SIX OF THE BEST #19 – THINGS ABOUT CORNWALL! HOLIDAY REVIEW 2019!

SIX OF THE BEST #19 – THINGS ABOUT CORNWALL!

I recently came back from a week’s holiday in Cornwall with my wife. While I am a simple person who is quite pragmatic about holidays, my wife loves travelling and going to different places. So, I generally get dragged along to her chosen destination. However, with my fear of flying we mostly stay in the Brexit-blighted United Kingdom too. Occasionally I will fly, but like B.A. Baracus from the A-Team, it takes a lot to get me up in the sky.

This year we decided to go way down on the South West coast of England. We stayed in Penzance, Cornwall as a base; then visited lots of places in the surrounding territory. It’s safe to say I had a great time not being at work and although it is a very long drive from London there is so much to recommend down there. Thus, here are six of the best things I loved about Cornwall.



1. THE COAST AND SEA

There’s something very poetic about being by the sea. It suggests danger and fear but also escape and wonder. The rocks, the beaches and the sound of the sea collide to create many feelings and emotions that swell like the tides themselves. Mostly, it can be very calming too.

View from Mousehole, Penzance

2. THE FOOD

While I try and watch my dietary intake throughout the year and attend the gym a number of times a week, I LOVE my food. Cornwall is home to some wonderful restaurants and I ate heartily during the week. The breakfast we got at the Chapel House B & B everyday was wonderful and so was many of the meals we ate. My favourite menu was at the Shore Restaurant in Penzance. The design, taste and freshness of the dishes was amazing!

The Shore, Penzance

3. THE CULTURE

From a geographical, historical and artistic perspective, Cornwall is a veritable treasure trove. On top of the culinary delights, we visited many places of natural and historical interest. These are places supported by both the National Trust and English Heritage and range from old towns, tin mines, pirate hiding places and castles. While my wife especially enjoyed all the art galleries, we both enjoyed visiting places such as: The Botallack Tin Mines, St Michael’s Mount, Land’s End and Tintagel Castle.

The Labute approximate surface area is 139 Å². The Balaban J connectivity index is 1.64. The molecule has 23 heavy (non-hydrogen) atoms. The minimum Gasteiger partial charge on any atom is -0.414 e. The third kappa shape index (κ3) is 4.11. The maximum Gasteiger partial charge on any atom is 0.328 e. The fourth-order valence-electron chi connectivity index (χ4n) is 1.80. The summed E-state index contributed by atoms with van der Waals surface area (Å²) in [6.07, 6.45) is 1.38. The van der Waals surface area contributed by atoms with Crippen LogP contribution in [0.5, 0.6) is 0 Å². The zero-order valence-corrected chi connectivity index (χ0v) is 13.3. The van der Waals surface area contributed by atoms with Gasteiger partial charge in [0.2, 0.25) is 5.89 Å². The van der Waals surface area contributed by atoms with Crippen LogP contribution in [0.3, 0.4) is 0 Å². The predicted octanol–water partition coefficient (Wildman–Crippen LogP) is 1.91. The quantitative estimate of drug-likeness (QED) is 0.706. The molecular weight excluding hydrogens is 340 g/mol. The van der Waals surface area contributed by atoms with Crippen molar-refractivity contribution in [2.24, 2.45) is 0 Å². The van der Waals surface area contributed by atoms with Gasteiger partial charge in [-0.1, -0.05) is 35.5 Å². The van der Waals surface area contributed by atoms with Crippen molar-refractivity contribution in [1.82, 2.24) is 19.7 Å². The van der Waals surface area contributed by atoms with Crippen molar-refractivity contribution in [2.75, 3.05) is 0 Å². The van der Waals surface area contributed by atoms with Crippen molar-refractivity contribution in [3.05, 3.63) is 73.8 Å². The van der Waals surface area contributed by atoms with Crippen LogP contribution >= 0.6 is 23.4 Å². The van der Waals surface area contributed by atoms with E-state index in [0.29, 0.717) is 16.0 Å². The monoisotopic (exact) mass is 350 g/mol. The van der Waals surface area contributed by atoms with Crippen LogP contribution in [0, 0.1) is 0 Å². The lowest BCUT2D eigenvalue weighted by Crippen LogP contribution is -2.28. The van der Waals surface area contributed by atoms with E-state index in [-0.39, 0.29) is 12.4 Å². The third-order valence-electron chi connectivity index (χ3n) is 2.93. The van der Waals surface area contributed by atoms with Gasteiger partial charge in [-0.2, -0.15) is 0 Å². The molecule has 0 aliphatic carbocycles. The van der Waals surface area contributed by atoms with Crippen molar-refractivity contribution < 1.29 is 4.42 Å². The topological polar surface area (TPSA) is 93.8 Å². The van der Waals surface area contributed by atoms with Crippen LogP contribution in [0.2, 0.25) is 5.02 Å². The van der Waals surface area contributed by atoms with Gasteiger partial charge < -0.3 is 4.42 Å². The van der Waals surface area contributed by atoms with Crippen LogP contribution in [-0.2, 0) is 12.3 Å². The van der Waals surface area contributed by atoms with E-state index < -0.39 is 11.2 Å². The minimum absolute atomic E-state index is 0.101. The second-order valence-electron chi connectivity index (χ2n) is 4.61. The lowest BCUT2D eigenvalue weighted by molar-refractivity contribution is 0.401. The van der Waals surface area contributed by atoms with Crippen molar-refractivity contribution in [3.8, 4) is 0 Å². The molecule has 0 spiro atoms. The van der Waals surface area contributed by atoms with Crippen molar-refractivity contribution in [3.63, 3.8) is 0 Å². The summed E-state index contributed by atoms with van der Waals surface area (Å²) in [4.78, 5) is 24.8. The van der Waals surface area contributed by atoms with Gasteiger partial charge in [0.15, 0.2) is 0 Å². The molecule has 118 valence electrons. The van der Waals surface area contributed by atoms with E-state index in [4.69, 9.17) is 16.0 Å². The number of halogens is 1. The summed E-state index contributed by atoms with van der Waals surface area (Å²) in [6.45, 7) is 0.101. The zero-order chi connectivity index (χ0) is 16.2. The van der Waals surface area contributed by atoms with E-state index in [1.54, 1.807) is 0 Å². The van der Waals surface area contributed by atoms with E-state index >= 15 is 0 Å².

St Michael’s Mount, Marazion – Cornwall

4. THE MINACK THEATRE

Of all the incredible sites and sights in Cornwall, I would say the most amazing is the Minack Theatre. This, incredibly, is a theatre built into the coastal rocks. It was the brainchild and passion of Rowenna Cade, who in 1932 put on her first amateur production. Over the subsequent years, with the help of a few friends and local builders, she developed the site even more. Now, some eighty years later, it puts on theatrical productions come rain or shine. Over 110,000 people attend the shows and even more visit this incredibly rich cultural site every year.

Minack Theatre, Cornwall

5. ST IVES

While St Ives, for me, was arguably smaller and more packed with tourists compared to other less busy places, it still has a lot to recommend it. The Harbour is a picturesque hub full of local ice cream shops and art galleries. On a larger scale St Ives is also home to the Tate Gallery of Cornwall. While we did not visit the Tate due to the queue, we took in the Barbara Hepworth Museum and all the works of that famed sculptor. Overall, while I much preferred staying in Penzance, St Ives is highly recommended for a day visit.

Barbara Hepwoth Museum, St Ives

6. THE WALKS

With big breakfasts and dinners comes great responsibility. As someone who likes to get to the gym so they can eat more food, I had to replace that exercise with a substitute. Thankfully, the Cornwall coast has some amazing scenery and walks. Obviously, you have to be careful, but the steep hills, rocky shores and grassy knolls of Cornwall are a great way to burn off some of those indulgent calories.